Numbers are Weird, Man

Numbers are weird, man. I have an amateur interest in the history of maths*That is to say, I can't be arsed to actually invest time and energy to do serious research about it, but I am interested enough to retain knowledge about history of maths that I read - to the point that in my book about JavaScript, I had a small section devoted to the history of numerical representation., and I’ve been thinking about numbers lately whilst on a flight. [Read More]

How To Make Money

Hey Chewxy, what do you think will happen if one day everyone decides to move their money onto a blockchain and no longer need banks?

That was a question that a friend asked me last week. I thought about the situation, gave some answers based on my what I understood of the world and the economy, while sketching out in broad strokes, what would happen. Essentially the conclusion was “civil unrest and war breaks out”* There were other conclusions too, I give the alternatives at the end of the blog post .

Then came time to organize Sydney Python. Due to clashing meetup dates with Data Science Sydney, Girl Geek Sydney and other groups, there was a dearth of speakers. So I stepped up and gave a talk based on the hypothetical question. Here are the slides:

The code can be found in this the economics simulation github repository.

[Read More]


I released Gorgonia on Thursday. Gorgonia is a library like Theano or TensorFlow, but mainly written in Go. It provides the necessary primitives for creating and executing neural networks and machine learning algorithms.

According to cloc, these are the stats:

[email protected]:~/workspace/goworkspace7/src/$ cloc .
     357 text files.
     321 unique files.                                          
     604 files ignored. v 1.60  T=0.83 s (296.5 files/s, 55471.5 lines/s)
Language                     files          blank        comment           code
Go                             219           6308           3924          30858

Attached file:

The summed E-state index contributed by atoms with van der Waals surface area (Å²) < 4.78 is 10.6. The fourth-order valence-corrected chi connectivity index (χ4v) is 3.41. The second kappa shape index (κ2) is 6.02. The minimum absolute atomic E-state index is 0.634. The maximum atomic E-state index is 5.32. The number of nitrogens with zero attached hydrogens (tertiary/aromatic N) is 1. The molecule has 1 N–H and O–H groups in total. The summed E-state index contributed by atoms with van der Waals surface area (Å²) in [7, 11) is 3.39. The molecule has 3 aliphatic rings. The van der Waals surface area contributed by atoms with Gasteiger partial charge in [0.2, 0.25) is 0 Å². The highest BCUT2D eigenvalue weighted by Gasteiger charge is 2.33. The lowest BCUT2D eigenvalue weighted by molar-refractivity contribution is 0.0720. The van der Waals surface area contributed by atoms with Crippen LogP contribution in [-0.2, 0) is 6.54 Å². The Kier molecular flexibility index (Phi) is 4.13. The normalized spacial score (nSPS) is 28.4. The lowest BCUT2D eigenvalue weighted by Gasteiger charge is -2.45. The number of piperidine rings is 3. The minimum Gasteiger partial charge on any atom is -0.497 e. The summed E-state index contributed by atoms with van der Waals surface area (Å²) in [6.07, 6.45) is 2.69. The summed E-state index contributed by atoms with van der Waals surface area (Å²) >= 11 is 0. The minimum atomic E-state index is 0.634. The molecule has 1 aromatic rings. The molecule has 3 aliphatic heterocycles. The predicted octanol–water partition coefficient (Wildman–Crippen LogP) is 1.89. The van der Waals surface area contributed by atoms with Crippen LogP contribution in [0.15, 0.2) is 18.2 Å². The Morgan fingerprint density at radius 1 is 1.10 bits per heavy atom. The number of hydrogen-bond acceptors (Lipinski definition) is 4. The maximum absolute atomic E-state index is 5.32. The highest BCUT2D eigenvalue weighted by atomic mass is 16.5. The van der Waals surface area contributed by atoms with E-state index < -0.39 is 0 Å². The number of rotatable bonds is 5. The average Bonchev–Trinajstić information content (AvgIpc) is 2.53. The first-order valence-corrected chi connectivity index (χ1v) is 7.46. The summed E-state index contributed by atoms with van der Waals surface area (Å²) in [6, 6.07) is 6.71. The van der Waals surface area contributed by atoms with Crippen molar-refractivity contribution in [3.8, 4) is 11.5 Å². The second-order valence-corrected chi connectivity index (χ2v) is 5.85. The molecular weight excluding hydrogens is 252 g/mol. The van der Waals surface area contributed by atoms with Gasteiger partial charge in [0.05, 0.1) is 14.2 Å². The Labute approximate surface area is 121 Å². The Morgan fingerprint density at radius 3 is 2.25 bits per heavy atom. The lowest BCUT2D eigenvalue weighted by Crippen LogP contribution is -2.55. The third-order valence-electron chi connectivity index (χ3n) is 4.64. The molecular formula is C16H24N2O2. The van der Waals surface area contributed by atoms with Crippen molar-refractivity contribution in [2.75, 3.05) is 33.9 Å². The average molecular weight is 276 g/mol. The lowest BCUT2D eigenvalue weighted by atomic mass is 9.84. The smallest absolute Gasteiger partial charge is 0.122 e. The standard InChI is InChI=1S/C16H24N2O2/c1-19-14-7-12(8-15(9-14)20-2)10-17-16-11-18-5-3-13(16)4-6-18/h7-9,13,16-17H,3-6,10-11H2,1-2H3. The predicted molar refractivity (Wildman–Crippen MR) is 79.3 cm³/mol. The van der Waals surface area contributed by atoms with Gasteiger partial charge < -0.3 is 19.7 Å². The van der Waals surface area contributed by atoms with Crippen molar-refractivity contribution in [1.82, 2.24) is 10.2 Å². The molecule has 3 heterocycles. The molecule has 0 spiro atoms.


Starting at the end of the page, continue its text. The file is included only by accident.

Assembly                        22            585            740           2128
C/C++ Header                     2             55             57            666
C                                2             17             39            458
SUM:                           245           6965           4760          34110

So, it’s a pretty huge library. But the original version is about 80,000 LoC (though most of the lines of codes were different experimental variations of assembly code). I managed to cut down 50,000 LoC to something more manageable. In this post I want to outline the release of Gorgonia, and share some of the reasoning regarding the design of the library, as well as go thru some of the weirdness found in the library.

If you’re interested, here’s the video (otherwise, skip to the meat):

And here are the slides:

[Read More]

Yes and No

I was teaching my partner some mandarin recently and I came to the conclusion that "yes" and "no" are very weird constructs of language. We were practicing one day, where I'd ask her questions in English and she'd reply in Mandarin. I asked her a yes/no question and she replied 不, to which I surprised myself by pointing out that 不 is ever only used in a negatory manner. People who know some Mandarin would interject and say, but there is 不(bù), 没(méi), and 无(wú) that can be used in stead of " [Read More]